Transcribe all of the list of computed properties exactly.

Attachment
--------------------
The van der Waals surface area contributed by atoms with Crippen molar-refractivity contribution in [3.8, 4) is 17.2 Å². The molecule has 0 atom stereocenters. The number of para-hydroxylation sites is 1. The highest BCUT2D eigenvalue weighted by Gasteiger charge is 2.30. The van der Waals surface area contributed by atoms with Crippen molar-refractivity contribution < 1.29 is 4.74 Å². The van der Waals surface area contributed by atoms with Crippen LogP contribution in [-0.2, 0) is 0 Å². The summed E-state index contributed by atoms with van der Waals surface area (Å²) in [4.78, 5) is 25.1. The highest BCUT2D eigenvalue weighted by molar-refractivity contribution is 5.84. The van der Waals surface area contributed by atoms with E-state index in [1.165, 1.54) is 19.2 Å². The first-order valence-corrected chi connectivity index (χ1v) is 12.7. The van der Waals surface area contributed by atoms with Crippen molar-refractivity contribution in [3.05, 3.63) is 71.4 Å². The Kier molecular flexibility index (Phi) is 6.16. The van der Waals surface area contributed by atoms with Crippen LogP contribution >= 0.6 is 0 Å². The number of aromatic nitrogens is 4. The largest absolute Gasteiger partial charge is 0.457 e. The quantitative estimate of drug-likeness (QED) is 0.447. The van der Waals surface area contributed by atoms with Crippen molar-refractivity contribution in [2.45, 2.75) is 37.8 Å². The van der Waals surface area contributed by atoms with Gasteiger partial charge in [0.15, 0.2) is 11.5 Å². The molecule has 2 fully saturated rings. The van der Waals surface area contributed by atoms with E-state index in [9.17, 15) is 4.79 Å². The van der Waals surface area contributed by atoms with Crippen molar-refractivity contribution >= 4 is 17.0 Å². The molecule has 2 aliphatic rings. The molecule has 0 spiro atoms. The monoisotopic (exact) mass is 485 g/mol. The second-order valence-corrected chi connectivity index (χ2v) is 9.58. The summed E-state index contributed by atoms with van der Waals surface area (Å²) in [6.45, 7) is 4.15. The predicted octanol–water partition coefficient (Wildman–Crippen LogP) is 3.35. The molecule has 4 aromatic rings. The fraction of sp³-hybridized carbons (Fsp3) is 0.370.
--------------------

The van der Waals surface area contributed by atoms with Crippen molar-refractivity contribution in [3.8, 4) is 17.2 Å². The molecule has 0 atom stereocenters. The number of para-hydroxylation sites is 1. The highest BCUT2D eigenvalue weighted by Gasteiger charge is 2.30. The van der Waals surface area contributed by atoms with Crippen molar-refractivity contribution < 1.29 is 4.74 Å². The van der Waals surface area contributed by atoms with Crippen LogP contribution in [-0.2, 0) is 0 Å². The summed E-state index contributed by atoms with van der Waals surface area (Å²) in [4.78, 5) is 25.1. The highest BCUT2D eigenvalue weighted by molar-refractivity contribution is 5.84. The van der Waals surface area contributed by atoms with E-state index in [1.165, 1.54) is 19.2 Å². The first-order valence-corrected chi connectivity index (χ1v) is 12.7. The van der Waals surface area contributed by atoms with Crippen molar-refractivity contribution in [3.05, 3.63) is 71.4 Å². The Kier molecular flexibility index (Phi) is 6.16. The van der Waals surface area contributed by atoms with Crippen LogP contribution >= 0.6 is 0 Å². The number of aromatic nitrogens is 4. The largest absolute Gasteiger partial charge is 0.457 e. The quantitative estimate of drug-likeness (QED) is 0.447. The van der Waals surface area contributed by atoms with Crippen molar-refractivity contribution in [2.45, 2.75) is 37.8 Å². The van der Waals surface area contributed by atoms with Gasteiger partial charge in [0.15, 0.2) is 11.5 Å². The molecule has 2 fully saturated rings. The van der Waals surface area contributed by atoms with E-state index in [9.17, 15) is 4.79 Å². The van der Waals surface area contributed by atoms with Crippen molar-refractivity contribution >= 4 is 17.0 Å². The molecule has 2 aliphatic rings. The molecule has 0 spiro atoms. The monoisotopic (exact) mass is 485 g/mol. The second-order valence-corrected chi connectivity index (χ2v) is 9.58. The summed E-state index contributed by atoms with van der Waals surface area (Å²) in [6.45, 7) is 4.15. The predicted octanol–water partition coefficient (Wildman–Crippen LogP) is 3.35. The molecule has 4 aromatic rings. The fraction of sp³-hybridized carbons (Fsp3) is 0.370.